Baby-Led Solids: An Overview
March 25th, 2011
I fed Miss Mouse baby food. I made it myself, from scratch, but it was definitely baby food. I spent lots of quality time with my food processor, and made more than my fair share of airplane noises as I attempted to convince a skeptical infant that spoonfuls of goop were, in fact, delicious meals.
I was preparing to follow a similar trajectory of feeding with Buggie when I happened across an article, written by the owner of my favorite cloth diaper store, about “child led solids.” In the month and a half since then, I’ve been a woman on a mission, reading everything I could get my hands on, including a terrific book called Baby-Led Weaning.*
The premise of Baby-Led Solids (BLS) is pretty simple: let your kid feed himself. Spoon-feeding and pureed sweet potatoes are more a product of history than of biological necessity. The proponents of BLS maintain that, if you wait until your baby is at least six months old to introduce solids (which you should do, according to the guidelines of the American Academy of Pediatrics and World Health Organization), there is no reason that your little one can’t dive right in to “table food” and bypass purees all together.
Woah. I find this concept both totally shocking and — the more I read/learned/think about it — totally plausible.
It turns out that babies evolve and grow in such a way as to make self-feeding doable from the get-go. Just as (most) babies learn gross motor skills in a particular and sequential order (rolling, sitting, crawling, standing, walking), babies also learn feeding skills in a particular and sequential order. Latch on to boob, reach for things, grab objects and bring them to their mouths, explore objects with lips and tongue, bite off a piece of food, chew, swallow, pick up small objects using thumb and forefinger.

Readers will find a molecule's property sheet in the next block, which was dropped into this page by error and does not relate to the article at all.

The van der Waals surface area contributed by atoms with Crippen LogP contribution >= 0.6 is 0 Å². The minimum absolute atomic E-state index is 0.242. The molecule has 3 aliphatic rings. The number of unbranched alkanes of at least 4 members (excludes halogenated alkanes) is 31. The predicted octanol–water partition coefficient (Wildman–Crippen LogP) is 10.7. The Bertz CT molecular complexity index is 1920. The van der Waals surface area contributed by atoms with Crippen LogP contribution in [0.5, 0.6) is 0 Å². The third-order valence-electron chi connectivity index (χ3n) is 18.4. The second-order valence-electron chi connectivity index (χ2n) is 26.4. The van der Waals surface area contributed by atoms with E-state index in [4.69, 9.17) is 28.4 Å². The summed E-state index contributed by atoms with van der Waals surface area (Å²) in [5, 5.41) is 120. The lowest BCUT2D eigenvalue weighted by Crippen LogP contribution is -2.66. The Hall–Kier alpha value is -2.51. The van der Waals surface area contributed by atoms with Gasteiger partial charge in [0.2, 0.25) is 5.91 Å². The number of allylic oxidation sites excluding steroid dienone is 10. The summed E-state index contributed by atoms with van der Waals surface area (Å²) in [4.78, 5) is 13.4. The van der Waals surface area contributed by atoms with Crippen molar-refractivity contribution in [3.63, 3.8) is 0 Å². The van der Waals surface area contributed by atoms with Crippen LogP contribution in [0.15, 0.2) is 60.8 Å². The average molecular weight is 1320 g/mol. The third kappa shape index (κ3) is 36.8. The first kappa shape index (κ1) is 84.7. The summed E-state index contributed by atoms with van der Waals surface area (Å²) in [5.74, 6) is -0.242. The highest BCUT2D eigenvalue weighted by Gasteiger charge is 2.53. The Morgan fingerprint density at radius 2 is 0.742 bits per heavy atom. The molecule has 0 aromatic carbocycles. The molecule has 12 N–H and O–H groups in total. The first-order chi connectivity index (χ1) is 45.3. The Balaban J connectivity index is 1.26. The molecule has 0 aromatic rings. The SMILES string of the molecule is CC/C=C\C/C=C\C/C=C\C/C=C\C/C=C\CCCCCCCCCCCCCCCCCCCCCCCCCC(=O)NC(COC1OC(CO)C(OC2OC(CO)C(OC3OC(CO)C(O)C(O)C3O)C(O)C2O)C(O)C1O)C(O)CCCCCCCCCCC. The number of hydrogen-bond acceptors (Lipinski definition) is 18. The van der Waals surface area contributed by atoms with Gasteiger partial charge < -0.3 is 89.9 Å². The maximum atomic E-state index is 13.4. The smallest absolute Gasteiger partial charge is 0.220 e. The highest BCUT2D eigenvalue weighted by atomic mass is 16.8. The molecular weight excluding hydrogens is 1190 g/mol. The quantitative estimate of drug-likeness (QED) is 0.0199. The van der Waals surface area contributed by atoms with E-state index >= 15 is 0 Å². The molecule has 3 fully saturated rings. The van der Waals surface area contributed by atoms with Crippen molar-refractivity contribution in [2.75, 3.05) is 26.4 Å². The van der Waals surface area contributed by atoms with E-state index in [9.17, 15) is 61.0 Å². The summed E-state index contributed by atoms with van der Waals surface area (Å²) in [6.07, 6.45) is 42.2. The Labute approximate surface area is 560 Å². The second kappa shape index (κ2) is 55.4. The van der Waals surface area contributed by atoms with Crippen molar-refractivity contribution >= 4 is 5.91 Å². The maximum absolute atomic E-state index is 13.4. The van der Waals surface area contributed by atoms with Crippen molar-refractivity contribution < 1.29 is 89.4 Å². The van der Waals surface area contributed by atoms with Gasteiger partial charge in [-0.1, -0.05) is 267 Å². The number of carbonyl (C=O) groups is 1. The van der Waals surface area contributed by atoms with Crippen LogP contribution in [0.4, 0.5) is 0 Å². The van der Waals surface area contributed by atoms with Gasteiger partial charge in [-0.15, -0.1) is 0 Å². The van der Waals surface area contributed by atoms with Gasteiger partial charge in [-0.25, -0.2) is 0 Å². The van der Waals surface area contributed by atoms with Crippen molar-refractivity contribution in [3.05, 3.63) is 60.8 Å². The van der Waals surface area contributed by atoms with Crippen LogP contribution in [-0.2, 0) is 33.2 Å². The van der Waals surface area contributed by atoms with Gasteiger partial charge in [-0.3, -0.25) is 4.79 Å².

What this developmental progression means is that, if left to their own devices when it comes to food, babies will naturally learn to self-feed at their own pace. The basic mantra is, if your baby can eat a food, she is developmentally ready to do so. For example, until a baby is capable of swallowing a bite of food without choking, he is unable to move that piece of food from the front of his mouth to the back (he’ll just spit it back out). The latter skill is developed only when he is ready to start swallowing things.
Pretty cool, huh?
With the exception of foods that pose a serious choking hazard (like nuts or grapes) and foods to be avoided because of their potential for allergic reaction (like peanut butter), BLS empowers you to let your baby eat pretty much whatever you are from a very early age. No need to agonize over the proper food introduction order — sweet potato first or applesauce?? You can simply share your dinner with your offspring and let him decide what he wants to munch on.
The biggest rule of Baby Led Solids (as the name suggests) is to let your baby set the pace. Offer a variety of foods, but fight the urge to feed your child. You need to let your baby learn to feed himself at his own speed, even if this means that meals take a loooooonnnngg time and most of the food ends up on the floor.
A great slogan that I’ve heard is “Food Before One Is Just For Fun.” This emphasizes the reality that (particularly for breastfed babies) the majority of their nutritional intake is going to come from breast milk for their entire first year. During a baby’s first year, learning to eat solid foods is just that — a learning process much more than a nutritional necessity.
I look forward to sharing with you our Adventures with Baby-Led Solids and would be curious to know if anyone out there has tried this approach!
*This approach to feeding is also known as Baby-Led Solids